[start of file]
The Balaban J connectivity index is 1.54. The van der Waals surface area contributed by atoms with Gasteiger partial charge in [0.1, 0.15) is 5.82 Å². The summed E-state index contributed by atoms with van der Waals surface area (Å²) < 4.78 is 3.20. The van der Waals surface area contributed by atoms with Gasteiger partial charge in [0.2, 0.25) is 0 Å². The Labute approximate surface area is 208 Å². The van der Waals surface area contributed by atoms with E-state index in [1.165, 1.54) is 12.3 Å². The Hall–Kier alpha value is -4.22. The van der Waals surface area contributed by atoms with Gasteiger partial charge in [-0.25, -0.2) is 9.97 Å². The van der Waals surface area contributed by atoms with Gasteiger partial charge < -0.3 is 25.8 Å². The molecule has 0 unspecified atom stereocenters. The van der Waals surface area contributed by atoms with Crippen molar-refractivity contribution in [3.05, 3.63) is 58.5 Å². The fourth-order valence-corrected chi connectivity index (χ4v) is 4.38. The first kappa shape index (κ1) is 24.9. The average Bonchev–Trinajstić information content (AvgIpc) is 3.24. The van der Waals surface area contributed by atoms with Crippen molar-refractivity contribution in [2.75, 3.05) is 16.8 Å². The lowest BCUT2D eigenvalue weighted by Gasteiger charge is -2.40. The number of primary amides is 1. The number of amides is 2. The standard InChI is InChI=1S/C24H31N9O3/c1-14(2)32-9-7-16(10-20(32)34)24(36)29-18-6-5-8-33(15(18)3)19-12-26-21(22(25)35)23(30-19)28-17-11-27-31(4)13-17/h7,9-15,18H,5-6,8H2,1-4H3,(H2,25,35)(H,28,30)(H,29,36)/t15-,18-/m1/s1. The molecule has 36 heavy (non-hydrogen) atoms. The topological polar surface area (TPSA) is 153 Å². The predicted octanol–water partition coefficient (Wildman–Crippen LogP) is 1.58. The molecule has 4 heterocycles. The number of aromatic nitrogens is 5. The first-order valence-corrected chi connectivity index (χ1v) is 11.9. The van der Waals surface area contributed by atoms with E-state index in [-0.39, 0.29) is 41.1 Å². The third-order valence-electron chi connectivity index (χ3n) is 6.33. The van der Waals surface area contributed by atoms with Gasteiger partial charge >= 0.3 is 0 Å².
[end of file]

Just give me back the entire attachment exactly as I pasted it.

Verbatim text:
The Balaban J connectivity index is 1.54. The van der Waals surface area contributed by atoms with Gasteiger partial charge in [0.1, 0.15) is 5.82 Å². The summed E-state index contributed by atoms with van der Waals surface area (Å²) < 4.78 is 3.20. The van der Waals surface area contributed by atoms with Gasteiger partial charge in [0.2, 0.25) is 0 Å². The Labute approximate surface area is 208 Å². The van der Waals surface area contributed by atoms with E-state index in [1.165, 1.54) is 12.3 Å². The Hall–Kier alpha value is -4.22. The van der Waals surface area contributed by atoms with Gasteiger partial charge in [-0.25, -0.2) is 9.97 Å². The van der Waals surface area contributed by atoms with Gasteiger partial charge < -0.3 is 25.8 Å². The molecule has 0 unspecified atom stereocenters. The van der Waals surface area contributed by atoms with Crippen molar-refractivity contribution in [3.05, 3.63) is 58.5 Å². The fourth-order valence-corrected chi connectivity index (χ4v) is 4.38. The first kappa shape index (κ1) is 24.9. The average Bonchev–Trinajstić information content (AvgIpc) is 3.24. The van der Waals surface area contributed by atoms with Crippen molar-refractivity contribution in [2.75, 3.05) is 16.8 Å². The lowest BCUT2D eigenvalue weighted by Gasteiger charge is -2.40. The number of primary amides is 1. The number of amides is 2. The standard InChI is InChI=1S/C24H31N9O3/c1-14(2)32-9-7-16(10-20(32)34)24(36)29-18-6-5-8-33(15(18)3)19-12-26-21(22(25)35)23(30-19)28-17-11-27-31(4)13-17/h7,9-15,18H,5-6,8H2,1-4H3,(H2,25,35)(H,28,30)(H,29,36)/t15-,18-/m1/s1. The molecule has 36 heavy (non-hydrogen) atoms. The topological polar surface area (TPSA) is 153 Å². The predicted octanol–water partition coefficient (Wildman–Crippen LogP) is 1.58. The molecule has 4 heterocycles. The number of aromatic nitrogens is 5. The first-order valence-corrected chi connectivity index (χ1v) is 11.9. The van der Waals surface area contributed by atoms with E-state index in [-0.39, 0.29) is 41.1 Å². The third-order valence-electron chi connectivity index (χ3n) is 6.33. The van der Waals surface area contributed by atoms with Gasteiger partial charge >= 0.3 is 0 Å².